Exxon and Mobil were both formed on August 5, 1882 as components of one company, John D. Rockefeller's Standard Oil Trust. Two refining and marketing organizations -- Standard Oil of New Jersey (commonly known as "Jersey Standard") and Standard Oil of New York (known as "Socony") were the chief predecessor companies of Exxon (originally known as ESSO) and Mobil, respectively. The company and brand name "Esso", used by Exxon, was a play on the pronunciation of the initials SO for Standard Oil.
In 1911, the United States Supreme Court ordered the dissolution of the Standard Oil Trust, resulting in the spin-off of Jersey Standard and Socony (along with 32 other companies). In the same year, the nation's kerosene output was eclipsed for the first time by gasoline. The growing automotive market inspired the product trademark Mobiloil, registered by Socony in 1920.
Over the next decade, both companies grew significantly. Jersey Standard acquired a 50 percent interest in Humble Oil & Refining Co., a Texas oil producer. Socony purchased a 45 percent interest in Magnolia Petroleum Co., a major refiner, marketer and pipeline transporter. In 1931, Socony merged with Vacuum Oil Co., an industry pioneer dating back to 1866 and a growing Standard Oil spin-off in its own right.
In the Asia-Pacific region, Jersey Standard had oil production and refineries in Indonesia but no marketing network. Socony-Vacuum had Asian marketing outlets supplied remotely from California. In 1933, Jersey Standard and Socony-Vacuum merged their interests in the region into a 50-50 joint venture. Standard-Vacuum Oil Co., or "Stanvac," operated in 50 countries, from East Africa to New Zealand, before it was dissolved in 1962.
Mobil Chemical Company was established in 1960. As of 1999 its principal products included basic olefins and aromatics, ethylene glycol and polyethylene. The company produced synthetic lubricant base stocks as well as lubricant additives, propylene packaging films and catalysts. Exxon Chemical Company became a worldwide organization in 1965 and in 1999 was a major producer and marketer of olefins, aromatics, polyethylene and polypropylene along with specialty lines such as elastomers, plasticizers, solvents, process fluids, oxo alcohols and adhesive resins. The company was an industry leader in metallocene catalyst technology to make unique polymers with improved performance.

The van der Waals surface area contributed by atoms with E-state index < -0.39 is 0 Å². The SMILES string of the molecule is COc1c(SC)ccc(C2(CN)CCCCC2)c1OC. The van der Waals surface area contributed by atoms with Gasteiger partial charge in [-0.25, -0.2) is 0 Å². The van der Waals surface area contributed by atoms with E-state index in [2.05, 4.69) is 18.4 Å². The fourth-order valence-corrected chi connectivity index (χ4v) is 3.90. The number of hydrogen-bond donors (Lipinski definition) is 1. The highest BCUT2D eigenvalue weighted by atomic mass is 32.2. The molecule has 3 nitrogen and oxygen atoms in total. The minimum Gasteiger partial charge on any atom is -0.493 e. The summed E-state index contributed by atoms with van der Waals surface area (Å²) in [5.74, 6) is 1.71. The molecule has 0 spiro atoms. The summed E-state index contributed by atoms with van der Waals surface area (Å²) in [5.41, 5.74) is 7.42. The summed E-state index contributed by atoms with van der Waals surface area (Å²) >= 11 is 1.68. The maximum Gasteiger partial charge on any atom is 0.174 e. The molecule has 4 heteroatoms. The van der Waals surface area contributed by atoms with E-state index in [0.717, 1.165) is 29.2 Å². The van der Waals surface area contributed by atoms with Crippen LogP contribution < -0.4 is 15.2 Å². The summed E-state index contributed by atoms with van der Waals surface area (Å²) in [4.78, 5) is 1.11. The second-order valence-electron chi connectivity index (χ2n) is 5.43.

In 1955 Socony-Vacuum became Socony Mobil Oil Co. and in 1966 simply Mobil Oil Corp. A decade later, the newly incorporated Mobil Corporation absorbed Mobil Oil as a wholly owned subsidiary. Jersey Standard changed its name to Exxon Corporation in 1972 and established Exxon as a trademark throughout the United States. In other parts of the world, Exxon and its affiliated companies continued to use its Esso trademark.
On March 24 1989, shortly after midnight, the oil tanker Exxon Valdez struck Bligh Reef in Prince William Sound, Alaska, spilling more than 11 million gallons of crude oil. The spill was the largest in U.S. history, and in the aftermath of the Exxon Valdez incident Congress passed the Oil Pollution Act of 1990.
In 1998, Exxon and Mobil signed a US$73.7 billion definitive agreement to merge and form a new company called Exxon Mobil Corporation, the largest company on the planet. After shareholder and regulatory approvals, the merger was completed November 30, 1999 (the deal was announced the next day).
The current CEO of ExxonMobil is Lee Raymond.
ExxonMobil controls concessions covering 12 million acres off the coast of Angola that hold an estimated 7.5 billion barrels of crude. To secure the concessions, ExxonMobil paid Angolan President Jose Eduardo dos Santos millions of dollars in the late 1990s, which the regime used to help prolong Angola's ruinous civil war.
In 2000, ExxonMobil sold a California refinery and 340 Exxon-branded stations to Valero Energy Corporation, as part of a divestiture of California assets. They continue to operate over 700 Mobil-branded outlets in the state.
In the United States, the brandname "Esso" is no longer used, but the company markets under both this name and "Mobil" in the rest of the world.
Exxon Mobil is regarded by environmental activists as an egregious example of disregard for environmental concerns by US-based corporations (and their financial influence as a likely cause for their disregard by the US government). For this reason the company has been a target for a number of political campaigns, including the Stop Esso campaign, held by Greenpeace, Friends of the Earth and People and Planet, and aimed at boycotting Esso. These organisations commonly parody the company's brandname as "E$$0" to indicate their belief that the company is only interested in short-term profit, and is willing to use its financial power to buy influence.